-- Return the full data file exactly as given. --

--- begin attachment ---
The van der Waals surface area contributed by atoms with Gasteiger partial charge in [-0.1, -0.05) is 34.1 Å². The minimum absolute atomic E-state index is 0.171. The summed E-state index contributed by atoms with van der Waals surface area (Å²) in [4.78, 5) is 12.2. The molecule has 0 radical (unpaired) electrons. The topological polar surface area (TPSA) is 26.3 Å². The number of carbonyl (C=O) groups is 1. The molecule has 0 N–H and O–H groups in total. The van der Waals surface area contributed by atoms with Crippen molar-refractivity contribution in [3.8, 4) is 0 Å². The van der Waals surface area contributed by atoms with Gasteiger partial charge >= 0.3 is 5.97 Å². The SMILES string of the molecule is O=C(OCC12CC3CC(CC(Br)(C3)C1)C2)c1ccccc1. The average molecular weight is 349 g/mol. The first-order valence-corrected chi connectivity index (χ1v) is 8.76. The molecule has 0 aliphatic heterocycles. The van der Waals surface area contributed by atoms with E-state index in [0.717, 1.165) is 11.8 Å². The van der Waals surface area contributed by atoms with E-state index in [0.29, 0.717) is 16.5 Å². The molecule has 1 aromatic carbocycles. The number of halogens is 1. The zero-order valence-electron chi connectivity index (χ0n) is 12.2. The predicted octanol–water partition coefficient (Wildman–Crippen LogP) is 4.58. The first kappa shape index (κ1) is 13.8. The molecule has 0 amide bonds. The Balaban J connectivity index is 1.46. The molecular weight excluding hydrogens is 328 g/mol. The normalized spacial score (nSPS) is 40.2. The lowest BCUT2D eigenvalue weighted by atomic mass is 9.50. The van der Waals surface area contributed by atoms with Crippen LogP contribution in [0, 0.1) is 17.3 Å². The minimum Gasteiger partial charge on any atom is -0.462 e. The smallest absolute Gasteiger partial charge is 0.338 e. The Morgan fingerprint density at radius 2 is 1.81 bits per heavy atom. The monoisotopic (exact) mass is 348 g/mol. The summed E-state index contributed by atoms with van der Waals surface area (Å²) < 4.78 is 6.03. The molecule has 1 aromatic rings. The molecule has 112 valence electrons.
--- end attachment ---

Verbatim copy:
The van der Waals surface area contributed by atoms with Gasteiger partial charge in [-0.1, -0.05) is 34.1 Å². The minimum absolute atomic E-state index is 0.171. The summed E-state index contributed by atoms with van der Waals surface area (Å²) in [4.78, 5) is 12.2. The molecule has 0 radical (unpaired) electrons. The topological polar surface area (TPSA) is 26.3 Å². The number of carbonyl (C=O) groups is 1. The molecule has 0 N–H and O–H groups in total. The van der Waals surface area contributed by atoms with Crippen molar-refractivity contribution in [3.8, 4) is 0 Å². The van der Waals surface area contributed by atoms with Gasteiger partial charge >= 0.3 is 5.97 Å². The SMILES string of the molecule is O=C(OCC12CC3CC(CC(Br)(C3)C1)C2)c1ccccc1. The average molecular weight is 349 g/mol. The first-order valence-corrected chi connectivity index (χ1v) is 8.76. The molecule has 0 aliphatic heterocycles. The van der Waals surface area contributed by atoms with E-state index in [0.717, 1.165) is 11.8 Å². The van der Waals surface area contributed by atoms with E-state index in [0.29, 0.717) is 16.5 Å². The molecule has 1 aromatic carbocycles. The number of halogens is 1. The zero-order valence-electron chi connectivity index (χ0n) is 12.2. The predicted octanol–water partition coefficient (Wildman–Crippen LogP) is 4.58. The first kappa shape index (κ1) is 13.8. The molecule has 0 amide bonds. The Balaban J connectivity index is 1.46. The molecular weight excluding hydrogens is 328 g/mol. The normalized spacial score (nSPS) is 40.2. The lowest BCUT2D eigenvalue weighted by atomic mass is 9.50. The van der Waals surface area contributed by atoms with Crippen LogP contribution in [0, 0.1) is 17.3 Å². The minimum Gasteiger partial charge on any atom is -0.462 e. The smallest absolute Gasteiger partial charge is 0.338 e. The Morgan fingerprint density at radius 2 is 1.81 bits per heavy atom. The monoisotopic (exact) mass is 348 g/mol. The summed E-state index contributed by atoms with van der Waals surface area (Å²) < 4.78 is 6.03. The molecule has 1 aromatic rings. The molecule has 112 valence electrons.